Collection: Mary R. Haas Papers (Mss.Ms.Coll.94)

Abenaki | Wabanaki
Alternate forms: Abnaki
Language(s): Abenaki, Western | English
Date: 1957
Extent: 5 sound tape reels (7 hr., 51 min.) : DIGITIZED
Description: A reading of Joseph Laurent's "New Familiar Abenakis and English Dialogues" (St-Francis, Quebec, 1884). The author was a chief of the Abenakis Indians at the village of St. Francis, Quebec. The reader is the son of the author. Recorded in New Hampshire in 1957. (NOTE: This material has been digitized and can be accessed online for free by users not physically at the APS Library through a login and password. Please see our Audio Access Page for information on how to request these materials.)
Collection: New Familiar Abenakis and English Dialogues (Mss.Rec.27)

Penobscot | Passamaquoddy | Maliseet | Mi'kmaq | Haudenosaunee | Abenaki | Lenape | Mohegan | Mohican | Zuni | Navajo | Tutelo | Wabanaki
Alternate forms: Iroquois, Micmac, Lenape, Mahican, Malecite
Language(s): English | Abenaki, Eastern
Date: 1908-1947
Extent: 27 folders
Description: Materials relating to Speck's study of Penobscot language, history, and culture, and his preparation of his book Penobscot Man. This includes several folders of Speck's field notes, notes organized around specific topics (including data not used in Speck's published works), copies and drafts of lectures and essays, correspondence, etc. Topics include Penobscot social organization, calendar system, house furnishings, hunting morality, animal lore, religion, art, sayings, alphabet, counting and measuring, canoe-making, face-painting, texts with interlineal translations, and "Bird Lore of the Northern Indians" (a faculty public lecture at the University of Pennsylvania). Additionally, significant correspondence concerns the preparation, expenses, dissemination, and reception of his Penobscot publications. Other topics of correspondence include Ethel Gandy's monograph on Penobscot art; names of chiefs and their clans; "clown" performances outside of the southwest among the Penobscot, Iroquois [Haudenosaunee], Abenaki, and Delaware; place names; the relationship of Penobscot-Mohegan and Mahican; a comparison of Zuni-Navajo and Red Paint; Tutelo. There is a particularly large folder of Speck's miscellaneous Penobscot notes containing both a variety of notes and correspondence from Penobscot consultants as well as non-Native colleagues. These include letters from Roland E. Nelson (Needahbeh, Penobscot) concerning drum for exhibit; letters from Nelson, Franz Boas, John M. Cooper, William B. Goodwin, E. V. McCollum, and J. Dyneley Prince, all concerning Penobscot Man; Clifford P. Wilson concerning moosehair embroidery; Edward Reman concerning Norse influence on Penobscot; Carrie A. Lyford concerning moose-wool controversy and Ann Stimson's report; Ann Stimson, letter of thanks; Henry Noyes Otis concerning genealogy of Indians named Sias on Cape Cod (Speck marked this Penobscot); Princess Pretty Woman (Passamaquoddy) concerning her dress (apparently at the Penn Museum); Dorothy Ranco (Penobscot) concerning Princess Pretty Woman's dress; Roland W. Mann, concerning site of Indian occupancy according to Penobscot tradition; Ryuzo Torii, letter of introduction. Other miscellaneous items include a 5-page transcript of agreements between Indians of Nova Scotia and the English, August 15, 1749; 2 pages, transcript of agreement of July 13, 1727 (letter of transmittal, Lloyd Price to Miss MacDonald, September 24, 1936); Ann K. Stimson, Moose Wool and Climbing Powers of the American Mink; miscellaneous field notes on topics like songs, kinship, totem, medicine, and social units; and 4 pages of Penobscot words and their cultural use.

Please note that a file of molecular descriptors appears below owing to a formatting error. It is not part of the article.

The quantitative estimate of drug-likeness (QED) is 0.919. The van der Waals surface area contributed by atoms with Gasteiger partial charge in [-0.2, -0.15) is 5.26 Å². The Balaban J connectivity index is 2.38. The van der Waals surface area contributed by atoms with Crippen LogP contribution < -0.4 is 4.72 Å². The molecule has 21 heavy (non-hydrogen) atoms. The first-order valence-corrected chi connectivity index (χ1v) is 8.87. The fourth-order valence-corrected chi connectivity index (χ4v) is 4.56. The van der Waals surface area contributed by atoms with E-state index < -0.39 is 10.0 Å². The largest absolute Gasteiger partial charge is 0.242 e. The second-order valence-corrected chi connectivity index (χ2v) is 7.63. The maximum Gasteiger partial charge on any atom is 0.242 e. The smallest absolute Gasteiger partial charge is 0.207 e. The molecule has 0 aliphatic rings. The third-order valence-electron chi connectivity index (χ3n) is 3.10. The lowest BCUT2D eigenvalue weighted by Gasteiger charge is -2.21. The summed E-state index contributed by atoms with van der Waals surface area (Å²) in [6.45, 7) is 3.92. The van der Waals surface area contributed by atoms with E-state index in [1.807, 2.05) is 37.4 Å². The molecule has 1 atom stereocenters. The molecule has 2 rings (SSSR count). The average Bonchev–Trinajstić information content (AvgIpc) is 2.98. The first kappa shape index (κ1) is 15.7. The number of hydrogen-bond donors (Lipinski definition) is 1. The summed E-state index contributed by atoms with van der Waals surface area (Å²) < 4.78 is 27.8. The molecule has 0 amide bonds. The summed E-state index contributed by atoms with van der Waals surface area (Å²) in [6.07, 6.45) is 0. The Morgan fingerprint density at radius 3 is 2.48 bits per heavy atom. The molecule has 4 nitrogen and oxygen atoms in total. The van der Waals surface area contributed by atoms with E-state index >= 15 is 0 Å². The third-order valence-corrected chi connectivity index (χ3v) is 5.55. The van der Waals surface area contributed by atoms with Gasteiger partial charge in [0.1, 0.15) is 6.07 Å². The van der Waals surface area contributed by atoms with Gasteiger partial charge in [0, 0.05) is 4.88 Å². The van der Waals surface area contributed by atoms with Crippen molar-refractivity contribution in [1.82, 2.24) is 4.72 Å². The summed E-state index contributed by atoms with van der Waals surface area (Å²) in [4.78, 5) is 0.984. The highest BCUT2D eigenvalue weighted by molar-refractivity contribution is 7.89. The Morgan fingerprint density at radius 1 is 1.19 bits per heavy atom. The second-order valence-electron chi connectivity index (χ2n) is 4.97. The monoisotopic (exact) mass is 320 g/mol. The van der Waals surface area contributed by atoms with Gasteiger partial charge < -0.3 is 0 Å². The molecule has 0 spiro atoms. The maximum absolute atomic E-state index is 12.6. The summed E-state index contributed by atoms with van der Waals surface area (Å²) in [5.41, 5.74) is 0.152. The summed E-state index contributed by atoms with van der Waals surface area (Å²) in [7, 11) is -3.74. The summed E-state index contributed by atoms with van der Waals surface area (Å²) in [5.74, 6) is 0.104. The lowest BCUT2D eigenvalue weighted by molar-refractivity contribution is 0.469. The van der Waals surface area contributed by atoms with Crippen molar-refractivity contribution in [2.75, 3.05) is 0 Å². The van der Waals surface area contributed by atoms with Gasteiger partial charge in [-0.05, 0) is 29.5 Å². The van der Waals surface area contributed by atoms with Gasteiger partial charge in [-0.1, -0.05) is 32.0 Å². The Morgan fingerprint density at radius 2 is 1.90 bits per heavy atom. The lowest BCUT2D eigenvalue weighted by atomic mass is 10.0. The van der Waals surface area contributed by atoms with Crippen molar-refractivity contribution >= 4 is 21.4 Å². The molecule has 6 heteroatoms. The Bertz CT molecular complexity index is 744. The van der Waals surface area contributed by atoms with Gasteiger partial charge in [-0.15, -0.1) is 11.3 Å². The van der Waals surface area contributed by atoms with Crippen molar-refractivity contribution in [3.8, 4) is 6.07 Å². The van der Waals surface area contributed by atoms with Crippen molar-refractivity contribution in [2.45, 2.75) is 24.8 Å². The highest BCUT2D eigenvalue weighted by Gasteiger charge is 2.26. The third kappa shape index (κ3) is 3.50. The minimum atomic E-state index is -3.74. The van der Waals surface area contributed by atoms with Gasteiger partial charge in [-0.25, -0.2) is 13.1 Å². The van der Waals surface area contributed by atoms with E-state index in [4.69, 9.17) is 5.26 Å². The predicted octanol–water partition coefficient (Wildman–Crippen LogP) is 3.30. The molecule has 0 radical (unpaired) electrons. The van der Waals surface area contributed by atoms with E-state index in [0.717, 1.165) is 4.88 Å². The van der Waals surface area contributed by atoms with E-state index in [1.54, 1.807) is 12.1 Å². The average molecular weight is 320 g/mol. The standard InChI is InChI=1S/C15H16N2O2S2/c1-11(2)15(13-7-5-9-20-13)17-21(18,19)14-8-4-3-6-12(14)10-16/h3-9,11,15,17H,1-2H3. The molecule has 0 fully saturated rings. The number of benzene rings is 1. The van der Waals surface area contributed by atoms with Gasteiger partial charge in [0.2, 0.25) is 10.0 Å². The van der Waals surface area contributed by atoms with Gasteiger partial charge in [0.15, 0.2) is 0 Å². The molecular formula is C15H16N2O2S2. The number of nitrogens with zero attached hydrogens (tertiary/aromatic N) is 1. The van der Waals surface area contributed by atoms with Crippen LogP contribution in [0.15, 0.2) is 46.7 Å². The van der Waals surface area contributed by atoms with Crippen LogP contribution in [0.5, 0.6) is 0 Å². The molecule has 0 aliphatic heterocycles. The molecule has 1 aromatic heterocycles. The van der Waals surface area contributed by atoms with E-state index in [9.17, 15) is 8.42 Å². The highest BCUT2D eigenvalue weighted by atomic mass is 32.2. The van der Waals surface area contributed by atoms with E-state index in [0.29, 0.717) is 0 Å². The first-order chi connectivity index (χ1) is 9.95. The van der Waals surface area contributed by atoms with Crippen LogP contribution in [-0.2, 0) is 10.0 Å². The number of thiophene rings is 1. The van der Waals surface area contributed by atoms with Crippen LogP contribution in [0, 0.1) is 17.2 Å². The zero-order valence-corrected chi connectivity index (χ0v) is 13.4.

Collection: Frank G. Speck Papers (Mss.Ms.Coll.126)

Abenaki | Mi'kmaq | Penobscot
Language(s): English | Abenaki, Eastern
Date: 1669; 1678; 1725-1796; 1809-1884; 1900-1995
Extent: 12 linear feet; 3 hrs. (audio)
Description: The Penobscot materials in the Frank Siebert Papers are concentrated in Series III. Siebert collected census material, treaties and treaty minutes, placenames, with a strong representation of songs, stories, and linguistic materials. There are detailed notes about Indian claims in Maine and genealogical information. There are also educational materials for the teaching of the Penobscot language as well as a wealth of information on Penobscot linguistics. Series V, Siebert's notebooks, have extensive grammatical, phonetic, and vocabulary of the Penobscot language. Both Series III and V reflect Siebert's deep interest in the history of Maine and the Eastern Abenaki including archaeological, pre-history, and colonial era documents such as the Eliot Bible, which Siebert owned a rare copy in his library, which was sold at auction. Series VI and VII contain various drafts of essays on Penobscot culture, language, and history. Series XII contains approximately 3 hours of Penobscot language recordings, primarily from the 1930s and 1950s.
Collection: Frank Siebert Papers (Mss.Ms.Coll.97)